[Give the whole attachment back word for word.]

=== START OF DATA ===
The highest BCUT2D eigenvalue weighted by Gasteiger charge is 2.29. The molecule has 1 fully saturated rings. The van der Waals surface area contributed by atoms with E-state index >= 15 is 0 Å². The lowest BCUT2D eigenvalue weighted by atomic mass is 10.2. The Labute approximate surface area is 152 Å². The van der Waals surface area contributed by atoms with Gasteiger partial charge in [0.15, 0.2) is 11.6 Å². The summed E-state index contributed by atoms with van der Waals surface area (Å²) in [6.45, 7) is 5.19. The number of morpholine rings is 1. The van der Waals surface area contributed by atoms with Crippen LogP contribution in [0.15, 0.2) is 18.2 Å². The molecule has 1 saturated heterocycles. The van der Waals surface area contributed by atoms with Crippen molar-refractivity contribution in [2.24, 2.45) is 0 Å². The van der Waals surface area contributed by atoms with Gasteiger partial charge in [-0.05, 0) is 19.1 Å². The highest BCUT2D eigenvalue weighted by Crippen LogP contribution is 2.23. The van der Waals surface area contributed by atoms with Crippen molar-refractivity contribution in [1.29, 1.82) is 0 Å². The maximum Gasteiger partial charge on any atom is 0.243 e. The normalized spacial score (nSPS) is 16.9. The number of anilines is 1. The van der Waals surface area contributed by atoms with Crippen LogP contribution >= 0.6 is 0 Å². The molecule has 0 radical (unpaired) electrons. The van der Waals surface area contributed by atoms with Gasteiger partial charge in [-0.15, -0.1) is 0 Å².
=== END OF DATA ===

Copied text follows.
The highest BCUT2D eigenvalue weighted by Gasteiger charge is 2.29. The molecule has 1 fully saturated rings. The van der Waals surface area contributed by atoms with E-state index >= 15 is 0 Å². The lowest BCUT2D eigenvalue weighted by atomic mass is 10.2. The Labute approximate surface area is 152 Å². The van der Waals surface area contributed by atoms with Gasteiger partial charge in [0.15, 0.2) is 11.6 Å². The summed E-state index contributed by atoms with van der Waals surface area (Å²) in [6.45, 7) is 5.19. The number of morpholine rings is 1. The van der Waals surface area contributed by atoms with Crippen LogP contribution in [0.15, 0.2) is 18.2 Å². The molecule has 1 saturated heterocycles. The van der Waals surface area contributed by atoms with Crippen molar-refractivity contribution in [2.24, 2.45) is 0 Å². The van der Waals surface area contributed by atoms with Gasteiger partial charge in [-0.05, 0) is 19.1 Å². The highest BCUT2D eigenvalue weighted by Crippen LogP contribution is 2.23. The van der Waals surface area contributed by atoms with Crippen molar-refractivity contribution in [1.29, 1.82) is 0 Å². The maximum Gasteiger partial charge on any atom is 0.243 e. The normalized spacial score (nSPS) is 16.9. The number of anilines is 1. The van der Waals surface area contributed by atoms with Crippen LogP contribution >= 0.6 is 0 Å². The molecule has 0 radical (unpaired) electrons. The van der Waals surface area contributed by atoms with Gasteiger partial charge in [-0.15, -0.1) is 0 Å².